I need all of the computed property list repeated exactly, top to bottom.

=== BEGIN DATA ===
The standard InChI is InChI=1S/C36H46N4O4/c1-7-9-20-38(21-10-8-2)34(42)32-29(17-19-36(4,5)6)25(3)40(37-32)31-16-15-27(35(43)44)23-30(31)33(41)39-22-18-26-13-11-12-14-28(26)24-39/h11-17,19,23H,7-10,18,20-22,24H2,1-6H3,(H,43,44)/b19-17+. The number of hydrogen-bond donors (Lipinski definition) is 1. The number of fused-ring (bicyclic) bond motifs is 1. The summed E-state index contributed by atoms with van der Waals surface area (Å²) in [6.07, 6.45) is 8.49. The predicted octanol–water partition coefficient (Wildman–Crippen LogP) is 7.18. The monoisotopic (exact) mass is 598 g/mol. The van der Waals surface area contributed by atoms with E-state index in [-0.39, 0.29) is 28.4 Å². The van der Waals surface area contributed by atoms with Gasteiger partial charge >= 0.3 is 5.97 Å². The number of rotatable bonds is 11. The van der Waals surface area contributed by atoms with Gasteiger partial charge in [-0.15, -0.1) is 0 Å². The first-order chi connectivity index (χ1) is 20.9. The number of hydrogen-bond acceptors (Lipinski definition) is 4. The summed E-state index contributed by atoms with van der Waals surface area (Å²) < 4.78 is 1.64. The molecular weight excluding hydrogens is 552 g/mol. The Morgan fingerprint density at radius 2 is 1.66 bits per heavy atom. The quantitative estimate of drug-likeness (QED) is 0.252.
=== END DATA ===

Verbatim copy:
The standard InChI is InChI=1S/C36H46N4O4/c1-7-9-20-38(21-10-8-2)34(42)32-29(17-19-36(4,5)6)25(3)40(37-32)31-16-15-27(35(43)44)23-30(31)33(41)39-22-18-26-13-11-12-14-28(26)24-39/h11-17,19,23H,7-10,18,20-22,24H2,1-6H3,(H,43,44)/b19-17+. The number of hydrogen-bond donors (Lipinski definition) is 1. The number of fused-ring (bicyclic) bond motifs is 1. The summed E-state index contributed by atoms with van der Waals surface area (Å²) in [6.07, 6.45) is 8.49. The predicted octanol–water partition coefficient (Wildman–Crippen LogP) is 7.18. The monoisotopic (exact) mass is 598 g/mol. The van der Waals surface area contributed by atoms with E-state index in [-0.39, 0.29) is 28.4 Å². The van der Waals surface area contributed by atoms with Gasteiger partial charge >= 0.3 is 5.97 Å². The number of rotatable bonds is 11. The van der Waals surface area contributed by atoms with Gasteiger partial charge in [-0.15, -0.1) is 0 Å². The first-order chi connectivity index (χ1) is 20.9. The number of hydrogen-bond acceptors (Lipinski definition) is 4. The summed E-state index contributed by atoms with van der Waals surface area (Å²) < 4.78 is 1.64. The molecular weight excluding hydrogens is 552 g/mol. The Morgan fingerprint density at radius 2 is 1.66 bits per heavy atom. The quantitative estimate of drug-likeness (QED) is 0.252.